You are here:

Nutrition & Dieting/I Can't Lose Weight Anymore


Hi Tim,

I am currently 193 pounds, I am 19 years old and 5'3 in height. A year ago I was 200 pounds, but with a very limited calorie intake of 1,200, I was able to drop to 190 pounds.

Within a year, I've been fluctuating between 190 to 200. When I went back up to 197 pounds, I retried my calorie intake and dropped all the way to 190 again.
I needed to lose more weight, so I tried to continue with my 1,200 calorie plan, only to find that I've gained 3 pounds within a week or two.
I've learned that my body may think I'm starving and slow metabolism...but it doesn't explain why the diet used to work for me but now it doesn't anymore.

Currently, I increased my calorie intake and added exercise, but the scale does not seem to budge after a month. It's so frustrating, any tips?


Hi Katie,
Thanks for your patience.
I will explain to you exactly what occurred with your weight loss.
At 200 pounds I am guessing you ate a lot of processed foods or simple carbs. Possibly your caloric intake every day was higher than your body could expand. So by dropping to 1200 calories you threw your body into a state of shock which is how you lost that 10 pounds. Granted most of it was probably water as opposed to actual fat. The point is any drastic change such as that causes an immediate and similar drastic result. However the body adapts very quickly to any change in stimulus.

No weight loss works unless you back it up which is why you went back up. You would have needed a total change to maintain and progress. And then by going back to 1200 you had that shock factor again.

Here is the thing about dropping calories that low. At first you get that shock factor and the body responds accordingly. However a red flag goes up and the brain senses a drastic reduction of calories. The brain or the body does not understand weight loss. All it knows is survival and will in turn do whatever it takes to maintain life. When the brain senses calories are reduced too far for too long it takes action to compensate for the limited energy. A message is sent to the body to slow down the metabolism and store as much fat as possible. The reason the brain says to store fat is this is the body's energy reserve. It knows that is energy intake is low it better store everything it can, the form of that storage is fat.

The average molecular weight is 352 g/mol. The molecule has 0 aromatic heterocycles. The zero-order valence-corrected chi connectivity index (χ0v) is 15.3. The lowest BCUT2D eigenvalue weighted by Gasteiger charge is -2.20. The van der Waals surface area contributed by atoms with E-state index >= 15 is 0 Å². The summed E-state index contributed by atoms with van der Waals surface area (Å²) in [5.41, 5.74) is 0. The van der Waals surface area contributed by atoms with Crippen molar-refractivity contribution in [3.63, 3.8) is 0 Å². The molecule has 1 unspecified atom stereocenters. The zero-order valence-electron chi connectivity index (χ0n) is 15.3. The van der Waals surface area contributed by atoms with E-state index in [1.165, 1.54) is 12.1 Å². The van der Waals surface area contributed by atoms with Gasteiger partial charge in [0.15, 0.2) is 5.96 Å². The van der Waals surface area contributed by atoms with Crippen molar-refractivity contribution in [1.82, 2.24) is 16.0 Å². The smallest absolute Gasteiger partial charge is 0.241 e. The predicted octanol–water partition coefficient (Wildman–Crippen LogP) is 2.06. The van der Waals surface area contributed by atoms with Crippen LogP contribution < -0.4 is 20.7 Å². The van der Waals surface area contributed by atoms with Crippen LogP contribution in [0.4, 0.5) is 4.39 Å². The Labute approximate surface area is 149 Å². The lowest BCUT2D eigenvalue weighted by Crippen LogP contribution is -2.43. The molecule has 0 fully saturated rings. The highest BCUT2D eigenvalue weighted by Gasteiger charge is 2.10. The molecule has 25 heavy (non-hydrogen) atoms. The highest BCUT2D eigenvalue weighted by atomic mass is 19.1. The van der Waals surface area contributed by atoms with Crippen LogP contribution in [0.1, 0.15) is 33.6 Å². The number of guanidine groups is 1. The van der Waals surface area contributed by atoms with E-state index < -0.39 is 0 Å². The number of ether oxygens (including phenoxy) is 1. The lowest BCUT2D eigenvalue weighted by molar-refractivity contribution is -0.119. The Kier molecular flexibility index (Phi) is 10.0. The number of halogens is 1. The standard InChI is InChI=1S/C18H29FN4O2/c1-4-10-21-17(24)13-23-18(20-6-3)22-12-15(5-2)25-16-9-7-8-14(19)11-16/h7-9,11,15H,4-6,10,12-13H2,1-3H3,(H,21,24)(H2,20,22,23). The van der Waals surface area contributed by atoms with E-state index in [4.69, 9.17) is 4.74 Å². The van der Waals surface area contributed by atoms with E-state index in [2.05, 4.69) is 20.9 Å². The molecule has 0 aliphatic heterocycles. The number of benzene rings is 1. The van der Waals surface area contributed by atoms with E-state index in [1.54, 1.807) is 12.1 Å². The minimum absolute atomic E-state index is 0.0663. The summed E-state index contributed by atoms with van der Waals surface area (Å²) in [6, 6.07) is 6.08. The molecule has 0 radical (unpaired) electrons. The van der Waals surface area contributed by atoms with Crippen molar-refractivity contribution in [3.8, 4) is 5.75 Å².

What you need to do is not only give the body what it needs, but also expand more than what you put in.
Your body has something called the BMR or base metabolic rate. This is the amount of calories (energy units) required to maintain life. This does not include any movement or any physical action that requires energy. There is no reason that the BMR can't come in around 1200-1500 calories a day. So you need much more than that to do anything. I usually never recommend anyone go under 1600 calories a day.

As a general estimate take your body weight and multiply by 13. So if you are 190 aim for about 2300 calories a day. That's a little less than the 13 but its close enough and gives you an advantage. You get these calories by eating 5-6 times a day every 3-4 hours.